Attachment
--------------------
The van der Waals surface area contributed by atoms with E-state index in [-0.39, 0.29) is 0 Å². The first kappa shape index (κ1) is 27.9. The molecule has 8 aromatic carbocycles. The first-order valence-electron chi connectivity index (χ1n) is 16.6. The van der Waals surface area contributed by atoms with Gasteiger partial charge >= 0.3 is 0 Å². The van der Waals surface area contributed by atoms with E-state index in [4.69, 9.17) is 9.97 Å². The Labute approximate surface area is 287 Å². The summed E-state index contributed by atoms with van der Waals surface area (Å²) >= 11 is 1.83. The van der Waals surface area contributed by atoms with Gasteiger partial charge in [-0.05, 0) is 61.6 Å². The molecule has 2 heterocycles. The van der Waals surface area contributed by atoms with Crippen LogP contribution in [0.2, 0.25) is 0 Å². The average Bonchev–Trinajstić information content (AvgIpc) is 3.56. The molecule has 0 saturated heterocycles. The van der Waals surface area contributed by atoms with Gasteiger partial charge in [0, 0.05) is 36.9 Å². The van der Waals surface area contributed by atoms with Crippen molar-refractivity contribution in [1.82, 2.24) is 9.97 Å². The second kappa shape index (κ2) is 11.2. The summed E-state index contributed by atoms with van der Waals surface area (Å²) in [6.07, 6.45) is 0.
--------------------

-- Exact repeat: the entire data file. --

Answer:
The van der Waals surface area contributed by atoms with E-state index in [-0.39, 0.29) is 0 Å². The first kappa shape index (κ1) is 27.9. The molecule has 8 aromatic carbocycles. The first-order valence-electron chi connectivity index (χ1n) is 16.6. The van der Waals surface area contributed by atoms with Gasteiger partial charge >= 0.3 is 0 Å². The van der Waals surface area contributed by atoms with E-state index in [4.69, 9.17) is 9.97 Å². The Labute approximate surface area is 287 Å². The summed E-state index contributed by atoms with van der Waals surface area (Å²) >= 11 is 1.83. The van der Waals surface area contributed by atoms with Gasteiger partial charge in [-0.05, 0) is 61.6 Å². The molecule has 2 heterocycles. The van der Waals surface area contributed by atoms with Crippen LogP contribution in [0.2, 0.25) is 0 Å². The average Bonchev–Trinajstić information content (AvgIpc) is 3.56. The molecule has 0 saturated heterocycles. The van der Waals surface area contributed by atoms with Gasteiger partial charge in [0, 0.05) is 36.9 Å². The van der Waals surface area contributed by atoms with Crippen molar-refractivity contribution in [1.82, 2.24) is 9.97 Å². The second kappa shape index (κ2) is 11.2. The summed E-state index contributed by atoms with van der Waals surface area (Å²) in [6.07, 6.45) is 0.